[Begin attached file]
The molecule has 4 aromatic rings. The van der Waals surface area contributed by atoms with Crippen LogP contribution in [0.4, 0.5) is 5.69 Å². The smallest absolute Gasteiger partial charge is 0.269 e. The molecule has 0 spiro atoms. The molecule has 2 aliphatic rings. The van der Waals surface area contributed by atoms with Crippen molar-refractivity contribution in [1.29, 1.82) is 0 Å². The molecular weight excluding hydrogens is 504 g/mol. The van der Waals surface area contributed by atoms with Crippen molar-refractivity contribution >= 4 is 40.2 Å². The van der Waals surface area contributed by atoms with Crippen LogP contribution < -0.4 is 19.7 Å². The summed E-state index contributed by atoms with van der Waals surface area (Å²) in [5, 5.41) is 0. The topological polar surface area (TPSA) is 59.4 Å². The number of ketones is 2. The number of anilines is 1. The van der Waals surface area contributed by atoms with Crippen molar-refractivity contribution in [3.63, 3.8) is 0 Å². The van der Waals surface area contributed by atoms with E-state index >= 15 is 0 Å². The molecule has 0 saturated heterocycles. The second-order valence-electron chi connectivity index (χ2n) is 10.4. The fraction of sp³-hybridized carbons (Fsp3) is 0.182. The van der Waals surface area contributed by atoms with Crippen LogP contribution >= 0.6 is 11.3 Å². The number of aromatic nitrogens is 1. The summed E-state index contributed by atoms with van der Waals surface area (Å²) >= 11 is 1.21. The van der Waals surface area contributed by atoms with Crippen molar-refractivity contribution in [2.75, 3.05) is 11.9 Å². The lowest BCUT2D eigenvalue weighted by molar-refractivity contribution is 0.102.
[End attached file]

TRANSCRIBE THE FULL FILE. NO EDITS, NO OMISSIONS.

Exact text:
The molecule has 4 aromatic rings. The van der Waals surface area contributed by atoms with Crippen LogP contribution in [0.4, 0.5) is 5.69 Å². The smallest absolute Gasteiger partial charge is 0.269 e. The molecule has 0 spiro atoms. The molecule has 2 aliphatic rings. The van der Waals surface area contributed by atoms with Crippen molar-refractivity contribution in [1.29, 1.82) is 0 Å². The molecular weight excluding hydrogens is 504 g/mol. The van der Waals surface area contributed by atoms with Crippen molar-refractivity contribution >= 4 is 40.2 Å². The van der Waals surface area contributed by atoms with Crippen LogP contribution < -0.4 is 19.7 Å². The summed E-state index contributed by atoms with van der Waals surface area (Å²) in [5, 5.41) is 0. The topological polar surface area (TPSA) is 59.4 Å². The number of ketones is 2. The number of anilines is 1. The van der Waals surface area contributed by atoms with Crippen molar-refractivity contribution in [3.63, 3.8) is 0 Å². The van der Waals surface area contributed by atoms with E-state index >= 15 is 0 Å². The molecule has 0 saturated heterocycles. The second-order valence-electron chi connectivity index (χ2n) is 10.4. The fraction of sp³-hybridized carbons (Fsp3) is 0.182. The van der Waals surface area contributed by atoms with Crippen LogP contribution >= 0.6 is 11.3 Å². The number of aromatic nitrogens is 1. The summed E-state index contributed by atoms with van der Waals surface area (Å²) >= 11 is 1.21. The van der Waals surface area contributed by atoms with Crippen molar-refractivity contribution in [2.75, 3.05) is 11.9 Å². The lowest BCUT2D eigenvalue weighted by molar-refractivity contribution is 0.102.